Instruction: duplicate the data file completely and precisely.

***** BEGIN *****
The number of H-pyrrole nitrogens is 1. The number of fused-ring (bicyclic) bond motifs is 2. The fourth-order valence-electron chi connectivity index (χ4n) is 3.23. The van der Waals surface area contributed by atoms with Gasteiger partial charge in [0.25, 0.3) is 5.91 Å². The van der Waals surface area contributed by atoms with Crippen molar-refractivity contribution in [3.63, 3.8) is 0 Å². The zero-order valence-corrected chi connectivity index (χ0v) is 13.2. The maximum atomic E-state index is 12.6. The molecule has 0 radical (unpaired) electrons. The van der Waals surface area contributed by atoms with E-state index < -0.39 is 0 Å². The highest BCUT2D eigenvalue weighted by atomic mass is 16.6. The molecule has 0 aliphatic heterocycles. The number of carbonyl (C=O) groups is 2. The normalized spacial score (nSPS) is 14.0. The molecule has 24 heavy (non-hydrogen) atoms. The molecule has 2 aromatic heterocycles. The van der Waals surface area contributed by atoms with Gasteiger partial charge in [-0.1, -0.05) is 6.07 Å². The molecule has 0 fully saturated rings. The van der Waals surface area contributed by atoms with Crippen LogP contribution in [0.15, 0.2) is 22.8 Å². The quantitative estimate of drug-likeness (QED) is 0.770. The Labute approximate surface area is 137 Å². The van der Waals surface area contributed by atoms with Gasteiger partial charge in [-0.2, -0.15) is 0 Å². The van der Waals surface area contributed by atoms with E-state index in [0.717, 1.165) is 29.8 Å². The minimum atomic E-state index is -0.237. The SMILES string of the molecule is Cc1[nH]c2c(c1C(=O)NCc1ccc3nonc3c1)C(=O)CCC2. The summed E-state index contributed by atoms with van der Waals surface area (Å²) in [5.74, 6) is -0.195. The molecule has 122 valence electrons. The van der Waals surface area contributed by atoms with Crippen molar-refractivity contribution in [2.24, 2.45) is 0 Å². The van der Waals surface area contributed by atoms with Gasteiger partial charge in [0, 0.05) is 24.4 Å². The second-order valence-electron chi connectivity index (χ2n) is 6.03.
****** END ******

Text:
The number of H-pyrrole nitrogens is 1. The number of fused-ring (bicyclic) bond motifs is 2. The fourth-order valence-electron chi connectivity index (χ4n) is 3.23. The van der Waals surface area contributed by atoms with Gasteiger partial charge in [0.25, 0.3) is 5.91 Å². The van der Waals surface area contributed by atoms with Crippen molar-refractivity contribution in [3.63, 3.8) is 0 Å². The zero-order valence-corrected chi connectivity index (χ0v) is 13.2. The maximum atomic E-state index is 12.6. The molecule has 0 radical (unpaired) electrons. The van der Waals surface area contributed by atoms with E-state index < -0.39 is 0 Å². The highest BCUT2D eigenvalue weighted by atomic mass is 16.6. The molecule has 0 aliphatic heterocycles. The number of carbonyl (C=O) groups is 2. The normalized spacial score (nSPS) is 14.0. The molecule has 24 heavy (non-hydrogen) atoms. The molecule has 2 aromatic heterocycles. The van der Waals surface area contributed by atoms with Gasteiger partial charge in [-0.1, -0.05) is 6.07 Å². The molecule has 0 fully saturated rings. The van der Waals surface area contributed by atoms with Crippen LogP contribution in [0.15, 0.2) is 22.8 Å². The quantitative estimate of drug-likeness (QED) is 0.770. The Labute approximate surface area is 137 Å². The van der Waals surface area contributed by atoms with Gasteiger partial charge in [-0.2, -0.15) is 0 Å². The van der Waals surface area contributed by atoms with E-state index in [0.717, 1.165) is 29.8 Å². The minimum atomic E-state index is -0.237. The SMILES string of the molecule is Cc1[nH]c2c(c1C(=O)NCc1ccc3nonc3c1)C(=O)CCC2. The summed E-state index contributed by atoms with van der Waals surface area (Å²) in [5.74, 6) is -0.195. The molecule has 122 valence electrons. The van der Waals surface area contributed by atoms with Crippen molar-refractivity contribution in [2.24, 2.45) is 0 Å². The van der Waals surface area contributed by atoms with Gasteiger partial charge in [0, 0.05) is 24.4 Å². The second-order valence-electron chi connectivity index (χ2n) is 6.03.